Why an iron boost may kick-start your exercise regime
If you're feeling sluggish in the gym, an iron supplement could be the key to amping things up a gear.
Studies have shown that women with low iron levels find exercising more difficult than those with adequate levels. Increased difficulty in sustaining exercise and adapting to training are just two of the challenges women with low iron levels face.
In anaemic individuals, iron deficiency often not only decreases athletic performance but also impairs immune function and leads to other physiologic dysfunction.
A Cornell University study found that iron-deficient women can improve their exercise endurance by taking iron supplements.
Jere Haas, Professor of Maternal and Child Nutrition and Director of the Division of Nutritional Sciences at Cornell University in New York, spoke to Medscape about the study. “Millions of women are working harder than they need in order to exercise or physically work, and they can’t reap the benefits of endurance training as easily. As a result, exercise is more difficult so these women are more apt to lose their motivation to exercise,” he said.
Professor Haas had completed a previous study in 1998 that found iron-depletion in non-anaemic women results in lower capacity for physical work and impaired exercise performance. His new study shows that iron deficiency impairs the ability to increase aerobic endurance after a period of exercise training.
“In other words, we now know that iron-deficient women don’t benefit from training as much as women with higher iron status because of impaired metabolic responses to exercise, but that iron supplementation can compensate,” he said.
Furthermore, not only may women with low iron levels find exercise more difficult, but iron deficiency can also be caused by intensive exercise. In a case study published by The British Journal of General Practice, three young female adults developed iron deficiency anaemia (IDA) induced by intensive physical training.
The study describes intensive physical training as the “forgotten cause” of anaemia. While iron deficiency is common in athletes involved in endurance sports, female marathon runners are among the worst hit – the prevalence is as high as 28%.
The case study concluded that exercise-induced anaemia must be considered in young female adults with unexplained IDA.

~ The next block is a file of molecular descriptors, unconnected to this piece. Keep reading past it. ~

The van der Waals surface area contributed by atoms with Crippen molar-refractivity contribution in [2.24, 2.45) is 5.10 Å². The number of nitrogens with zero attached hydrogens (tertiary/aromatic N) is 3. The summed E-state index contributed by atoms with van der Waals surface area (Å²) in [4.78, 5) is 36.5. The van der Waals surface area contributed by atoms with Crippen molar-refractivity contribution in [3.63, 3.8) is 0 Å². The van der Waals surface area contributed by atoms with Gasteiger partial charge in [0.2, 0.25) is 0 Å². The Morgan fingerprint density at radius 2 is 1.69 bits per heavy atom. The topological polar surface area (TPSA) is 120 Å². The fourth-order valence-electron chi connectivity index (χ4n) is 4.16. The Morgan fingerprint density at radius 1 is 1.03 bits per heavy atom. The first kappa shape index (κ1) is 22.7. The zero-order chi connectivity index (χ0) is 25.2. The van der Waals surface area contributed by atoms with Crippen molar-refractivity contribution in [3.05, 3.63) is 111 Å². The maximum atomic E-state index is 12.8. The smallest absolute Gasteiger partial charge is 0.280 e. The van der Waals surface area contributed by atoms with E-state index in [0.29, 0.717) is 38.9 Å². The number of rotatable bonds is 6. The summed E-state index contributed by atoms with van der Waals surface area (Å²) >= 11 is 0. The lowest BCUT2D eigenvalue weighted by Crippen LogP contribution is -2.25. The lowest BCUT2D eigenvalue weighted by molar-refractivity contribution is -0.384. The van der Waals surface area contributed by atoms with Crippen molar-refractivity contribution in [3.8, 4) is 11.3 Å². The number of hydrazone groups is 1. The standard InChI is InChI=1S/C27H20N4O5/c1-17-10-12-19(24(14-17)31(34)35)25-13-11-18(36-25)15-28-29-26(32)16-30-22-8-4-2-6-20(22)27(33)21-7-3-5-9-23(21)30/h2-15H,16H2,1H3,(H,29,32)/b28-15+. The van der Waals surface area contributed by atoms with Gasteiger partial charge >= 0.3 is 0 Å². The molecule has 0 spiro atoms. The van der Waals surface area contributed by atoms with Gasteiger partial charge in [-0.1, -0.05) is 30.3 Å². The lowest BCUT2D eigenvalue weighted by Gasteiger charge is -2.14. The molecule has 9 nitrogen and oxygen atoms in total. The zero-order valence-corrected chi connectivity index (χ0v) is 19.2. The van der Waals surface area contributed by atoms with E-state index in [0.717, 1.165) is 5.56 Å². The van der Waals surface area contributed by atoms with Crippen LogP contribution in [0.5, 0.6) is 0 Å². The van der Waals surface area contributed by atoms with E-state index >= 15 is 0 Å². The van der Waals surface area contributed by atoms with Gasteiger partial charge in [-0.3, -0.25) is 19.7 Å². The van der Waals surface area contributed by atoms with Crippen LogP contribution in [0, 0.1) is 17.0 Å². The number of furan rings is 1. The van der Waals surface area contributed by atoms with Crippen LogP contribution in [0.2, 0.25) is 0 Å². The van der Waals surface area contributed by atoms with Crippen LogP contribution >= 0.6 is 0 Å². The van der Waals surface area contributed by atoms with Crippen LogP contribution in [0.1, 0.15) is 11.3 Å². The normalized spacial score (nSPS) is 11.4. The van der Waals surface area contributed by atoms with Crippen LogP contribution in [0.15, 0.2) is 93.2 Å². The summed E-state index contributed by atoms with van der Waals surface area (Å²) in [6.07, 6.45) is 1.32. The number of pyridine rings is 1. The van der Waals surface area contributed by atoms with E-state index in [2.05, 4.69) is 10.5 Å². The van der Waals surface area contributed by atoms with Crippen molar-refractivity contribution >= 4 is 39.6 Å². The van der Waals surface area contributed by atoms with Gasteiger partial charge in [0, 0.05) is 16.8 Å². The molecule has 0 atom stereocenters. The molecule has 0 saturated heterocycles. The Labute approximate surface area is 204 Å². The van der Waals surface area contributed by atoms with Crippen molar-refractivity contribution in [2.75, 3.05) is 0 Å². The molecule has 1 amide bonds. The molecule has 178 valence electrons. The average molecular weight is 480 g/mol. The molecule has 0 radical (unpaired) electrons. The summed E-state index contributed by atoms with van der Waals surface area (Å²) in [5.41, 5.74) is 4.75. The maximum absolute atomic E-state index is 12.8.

Several mechanisms are thought to cause iron loss during exercise:
blood loss in the gastrointestinal and urinary tract, due to microscopic
lesions by the reduced visceral circulation during exercise; and
sequestration of iron in macrophages and decreased iron absorption, due to increased hepcidin production by the induction of an inflammatory response. Increased pro-inflammatory markers, occult blood loss in urine and faeces, and a decreased haptoglobin level are observed in patients within 24 hours of intensive training. Iron loss due to excessive sweating has also been proposed as an underlying mechanism. Although high levels of iron have been measured in sweat, this iron is probably derived from or contaminated by cellular debris.
Over 2 billion people worldwide have an iron deficiency and most products on the market have poor absorption rates. Iron that isn’t absorbed causes problems such as nausea, diarrhoea, and constipation.
Active Iron is the first commercially available denatured whey protein (WP) Iron formulation. Clinical evaluation of this formulation shows significantly higher absorption of iron than the gold standard, ferrous sulfate.
Active Iron targets the natural site of iron absorption in the intestine, increasing the amount of iron absorbed and making more iron available to your body. Active Iron’s advanced protein formulation is non-irritating to the stomach and does not cause inflammation preventing unwanted side-effects such as stomach pain, cramps, sickness, constipation and flatulence.
Active Iron works in tune with your body, targeting the natural site of absorption and delivering just the right amount of iron, without any of the nasty side effects.
Kind and strong, Active Iron is gentle enough to take on an empty stomach, and gives you strong absorption when you need it.
Iron contributes to the reduction of tiredness and fatigue and also plays an important role in normal energy metabolism, oxygen transport, cognitive function, immune function and formation of red blood cells and haemoglobin.
However, food supplements are not a substitute for a varied diet and a healthy lifestyle. You should not exceed the recommended daily supplement dose of iron without consulting your doctor or pharmacist.